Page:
Philosophy 100: Logic and Critical Thinking Spring 2013 CRN 89478 MW 89:25 Location: MV07 Instructor Information Dr. Ian M. Duckles Course Description: This course explores the relationship of communications and critical thinking with a focus on good reasoning and the impediments to its mastery. This course emphasizes the development of skills in logical processes including familiarity with the more common fallacies. This course is designed for students learning to apply principles of critical thinking to the practical problems of everyday life. Textbooks: There are two texts required for this class:
Schedule: (topics and important dates included): Homework will be due daily and assignments will be announced in class. Do not be concerned if we fall ahead or behind on this schedule. The most important goal is that everyone understand the concepts and problems. This schedule is subject to change. All changes will be announced in class and posted on the course website. The schedule uses the following abbreviations:
Week 1: Introduction Monday, August 19: Introduction (ISD 1116) Wednesday, August 21: Language (ISD 1937) Homework: Find examples of each of the five functions of language. Find two examples each of euphemisms and dysphemisms. Week 2: Language August 26:Language (ISD 3849) Homework: Look at the Nostradamus Quatrain on page 30 (section 1.1.2) in the text, and interpret it to fit some event (you choose the event). August 28: Language Continued Homework: Find examples of each of the four functions of definitions and each of the three ways to define. Week 3: Symbolic Logic September 2: NO CLASS!! Labor Day September 4: Syllogisms (ISD 4954) Homework: Find examples of the following arguments: (1) A valid argument with one true premise, one false premise and a true conclusion. (2) A valid argument with two true premises and a true conclusion. (3) An invalid argument with two true premises and a true conclusion. (4) A strong argument with one true premise, one false premise and a true conclusion. (5) A strong argument with two true premises and a true conclusion. (6) A weak argument with two true premises and a true conclusion. Week 4: Symbolic Logic September 9: Symbolic Logic (Materials Available Online) Homework: Symbolic Logic I; Problem Set A, #'s 2125; Problem Set B, #'2 2125. September 11: Symbolic Logic (Materials Available Online) Homework: Symbolic Logic 3, Group A, problems jo; draw up a truth table for the last proposition in each of the problems jo. Week 5: Symbolic Logic September 16: Symbolic Logic Continued Homework: Symbolic Logic 4, Problem Set B, #'s 1, 3, 5, 7, 9. September 18: Symbolic Logic Continued Homework: Symbolic Logic 4, Problem Set B, #'s 2, 4, 6, 8, 10. Week 6: Exam September 23: Review for Exam September 25: FIRST EXAM Week 7: Fallacies September 30: Formal Fallacies (ISD 5558) Homework: Find examples of five of the fallacies we discussed in class. October 2: Informal Fallacies (ISD 5985) Week 8: Personal Experience October 7: Personal Experience (ISD 171196) October 9: Personal Experience (ISD 196222) Week 9: Science October 14: Empirical Science (ISD 223242) October 16: Empirical Science (ISD 242266) Homework: Come up with some alternative explanations for how a dowser was able to find underground water. Week 10: Science Homework: Find some product that makes an extraordinary claim, and then come up with an experiment to test that claim. Be sure to use as many of the research methods we discussed in class in the design of your experiment. October 23: Empirical Science Continued Week 11: Exam October 28: Review for Exam October 30: EXAM 2 Week 12: Evolution and Intelligent Design November 4: Watch film in class: Expelled: No Intelligence Allowed (2008) November 6: Continue and Discuss Film Week 13: Evolution and Intelligent Design November 11: NO CLASS!! Veterans Day November 13: Evolution and Intelligent Design; Paper Topic Due in Class. Week 14: Bullshit November 18: "On Bullshit" (OB 130) November 20: Inclass peer editing. Bring two copies of a draft of your essay to class. Continue "On Bullshit" (OB 3167) Week 15: Thanksgiving November 25: NO CLASS!! Thanksgiving November 27: NO CLASS!! Thanksgiving Week 16: The Media December 2: Introduction (ISD 267276), The Propaganda Model of Media (ISD 277290) Homework: Find an example of a front group and try to figure out what that group is a front for. December 4: Media Continued (ISD 290306) (Final Paper Due) Week 17: The Media December 9: Media Continued December 11: Media Continued, Review for Final Week 18: Final December 16: Final Exam STUDENT EVALUATION:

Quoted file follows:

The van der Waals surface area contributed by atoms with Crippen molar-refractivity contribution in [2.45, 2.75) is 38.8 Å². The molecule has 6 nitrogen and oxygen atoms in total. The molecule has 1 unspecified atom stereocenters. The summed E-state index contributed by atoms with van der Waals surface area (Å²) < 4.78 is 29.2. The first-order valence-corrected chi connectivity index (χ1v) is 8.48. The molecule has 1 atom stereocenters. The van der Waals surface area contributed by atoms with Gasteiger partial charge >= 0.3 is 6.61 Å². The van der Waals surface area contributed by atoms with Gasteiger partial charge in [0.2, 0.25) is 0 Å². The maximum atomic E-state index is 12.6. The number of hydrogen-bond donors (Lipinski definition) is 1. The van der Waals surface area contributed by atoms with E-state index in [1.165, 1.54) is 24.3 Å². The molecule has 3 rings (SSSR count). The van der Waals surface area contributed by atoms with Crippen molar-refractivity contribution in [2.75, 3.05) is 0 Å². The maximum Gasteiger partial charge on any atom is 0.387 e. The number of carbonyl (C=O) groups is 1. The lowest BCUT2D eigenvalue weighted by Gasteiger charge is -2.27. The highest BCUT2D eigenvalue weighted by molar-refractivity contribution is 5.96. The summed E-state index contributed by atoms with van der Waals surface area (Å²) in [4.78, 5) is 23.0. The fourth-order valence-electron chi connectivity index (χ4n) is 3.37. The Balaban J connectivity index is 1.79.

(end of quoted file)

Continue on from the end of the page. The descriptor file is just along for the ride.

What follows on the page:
≥ 90 = A ACADEMIC POLICIES: Attendance: During the first two weeks of class, students will be dropped for any absence. Starting during the third week, students may be dropped for missing two classes. In addition, students who arrive unreasonably late or leave unreasonably early will be marked absent. Professionalism: It is assumed that students will conduct themselves in a professional manner with a positive attitude. An open mind is one of the most important tools required for success in academia. If a student is negative and feels as is there is nothing of value to be gained by the college experience or this course, he or she will not do well in this course. Academic Integrity and Conduct: Mesa College students are bound by the Student Code of Conduct, Policy 3100. In this course, cheating, plagiarism, disruptions of instructional activity, fraud and/or lying will result in, at a minimum, a grade of “F” for the assignment/test with no make up permitted. Any of these infractions may result in an “F” for the course as well and formal disciplinary action by the Dean of Student Affairs as described in the code (as published in the catalog or online). Accommodations for Students with Disabilities: Students with disabilities who may need accommodations in this class are encouraged to notify the instructor and DSPS. DSPS can be found at http://www.sdmesa.edu/dsps/ or they can be contacted by phone at 6193882780. Voting: If you are not registered to vote, please register online today: tinyurl.com/reg2voteonline. Please choose the votebymail option.TIPS FOR SUCCESS IN THIS COURSE (Thanks to Professor June Yang):